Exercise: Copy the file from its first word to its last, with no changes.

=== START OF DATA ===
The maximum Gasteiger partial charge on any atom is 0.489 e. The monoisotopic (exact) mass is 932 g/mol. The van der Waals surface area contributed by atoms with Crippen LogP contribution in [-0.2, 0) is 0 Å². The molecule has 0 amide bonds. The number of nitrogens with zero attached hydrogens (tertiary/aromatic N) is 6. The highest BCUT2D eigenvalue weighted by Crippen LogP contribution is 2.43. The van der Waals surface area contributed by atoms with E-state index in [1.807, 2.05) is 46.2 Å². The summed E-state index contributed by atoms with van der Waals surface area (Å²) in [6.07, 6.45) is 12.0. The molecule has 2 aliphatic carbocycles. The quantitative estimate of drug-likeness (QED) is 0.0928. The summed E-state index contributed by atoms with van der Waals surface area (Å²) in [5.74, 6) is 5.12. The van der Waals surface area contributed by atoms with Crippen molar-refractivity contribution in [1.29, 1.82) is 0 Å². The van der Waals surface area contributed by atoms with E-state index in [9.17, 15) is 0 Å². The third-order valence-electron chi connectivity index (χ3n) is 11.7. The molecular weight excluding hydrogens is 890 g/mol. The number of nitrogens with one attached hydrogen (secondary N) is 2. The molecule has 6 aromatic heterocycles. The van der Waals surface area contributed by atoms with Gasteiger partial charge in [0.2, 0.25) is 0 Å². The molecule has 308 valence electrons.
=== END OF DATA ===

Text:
The maximum Gasteiger partial charge on any atom is 0.489 e. The monoisotopic (exact) mass is 932 g/mol. The van der Waals surface area contributed by atoms with Crippen LogP contribution in [-0.2, 0) is 0 Å². The molecule has 0 amide bonds. The number of nitrogens with zero attached hydrogens (tertiary/aromatic N) is 6. The highest BCUT2D eigenvalue weighted by Crippen LogP contribution is 2.43. The van der Waals surface area contributed by atoms with E-state index in [1.807, 2.05) is 46.2 Å². The summed E-state index contributed by atoms with van der Waals surface area (Å²) in [6.07, 6.45) is 12.0. The molecule has 2 aliphatic carbocycles. The quantitative estimate of drug-likeness (QED) is 0.0928. The summed E-state index contributed by atoms with van der Waals surface area (Å²) in [5.74, 6) is 5.12. The van der Waals surface area contributed by atoms with Crippen molar-refractivity contribution in [1.29, 1.82) is 0 Å². The van der Waals surface area contributed by atoms with E-state index in [9.17, 15) is 0 Å². The third-order valence-electron chi connectivity index (χ3n) is 11.7. The molecular weight excluding hydrogens is 890 g/mol. The number of nitrogens with one attached hydrogen (secondary N) is 2. The molecule has 6 aromatic heterocycles. The van der Waals surface area contributed by atoms with Gasteiger partial charge in [0.2, 0.25) is 0 Å². The molecule has 308 valence electrons.